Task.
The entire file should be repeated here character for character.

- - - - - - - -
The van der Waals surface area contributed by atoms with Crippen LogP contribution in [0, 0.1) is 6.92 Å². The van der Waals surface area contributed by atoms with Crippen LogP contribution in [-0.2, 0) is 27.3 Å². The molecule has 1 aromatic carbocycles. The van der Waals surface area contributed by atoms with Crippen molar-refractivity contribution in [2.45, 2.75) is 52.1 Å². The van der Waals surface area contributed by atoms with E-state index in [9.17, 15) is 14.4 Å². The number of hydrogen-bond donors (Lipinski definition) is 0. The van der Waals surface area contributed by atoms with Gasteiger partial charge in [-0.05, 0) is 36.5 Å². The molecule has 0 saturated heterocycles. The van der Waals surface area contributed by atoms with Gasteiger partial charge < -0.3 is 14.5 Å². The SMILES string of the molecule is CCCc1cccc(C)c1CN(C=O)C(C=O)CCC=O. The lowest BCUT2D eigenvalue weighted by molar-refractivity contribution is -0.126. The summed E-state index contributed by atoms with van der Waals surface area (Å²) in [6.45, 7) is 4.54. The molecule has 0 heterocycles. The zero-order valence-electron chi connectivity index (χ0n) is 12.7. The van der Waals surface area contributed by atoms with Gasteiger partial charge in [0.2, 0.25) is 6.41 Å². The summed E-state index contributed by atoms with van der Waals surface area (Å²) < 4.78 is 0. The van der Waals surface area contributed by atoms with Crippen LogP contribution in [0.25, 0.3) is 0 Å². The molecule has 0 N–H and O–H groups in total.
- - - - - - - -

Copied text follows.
The van der Waals surface area contributed by atoms with Crippen LogP contribution in [0, 0.1) is 6.92 Å². The van der Waals surface area contributed by atoms with Crippen LogP contribution in [-0.2, 0) is 27.3 Å². The molecule has 1 aromatic carbocycles. The van der Waals surface area contributed by atoms with Crippen molar-refractivity contribution in [2.45, 2.75) is 52.1 Å². The van der Waals surface area contributed by atoms with E-state index in [9.17, 15) is 14.4 Å². The number of hydrogen-bond donors (Lipinski definition) is 0. The van der Waals surface area contributed by atoms with Gasteiger partial charge in [-0.05, 0) is 36.5 Å². The molecule has 0 saturated heterocycles. The van der Waals surface area contributed by atoms with Gasteiger partial charge < -0.3 is 14.5 Å². The SMILES string of the molecule is CCCc1cccc(C)c1CN(C=O)C(C=O)CCC=O. The lowest BCUT2D eigenvalue weighted by molar-refractivity contribution is -0.126. The summed E-state index contributed by atoms with van der Waals surface area (Å²) in [6.45, 7) is 4.54. The molecule has 0 heterocycles. The zero-order valence-electron chi connectivity index (χ0n) is 12.7. The van der Waals surface area contributed by atoms with Gasteiger partial charge in [0.2, 0.25) is 6.41 Å². The summed E-state index contributed by atoms with van der Waals surface area (Å²) < 4.78 is 0. The van der Waals surface area contributed by atoms with Crippen LogP contribution in [0.25, 0.3) is 0 Å². The molecule has 0 N–H and O–H groups in total.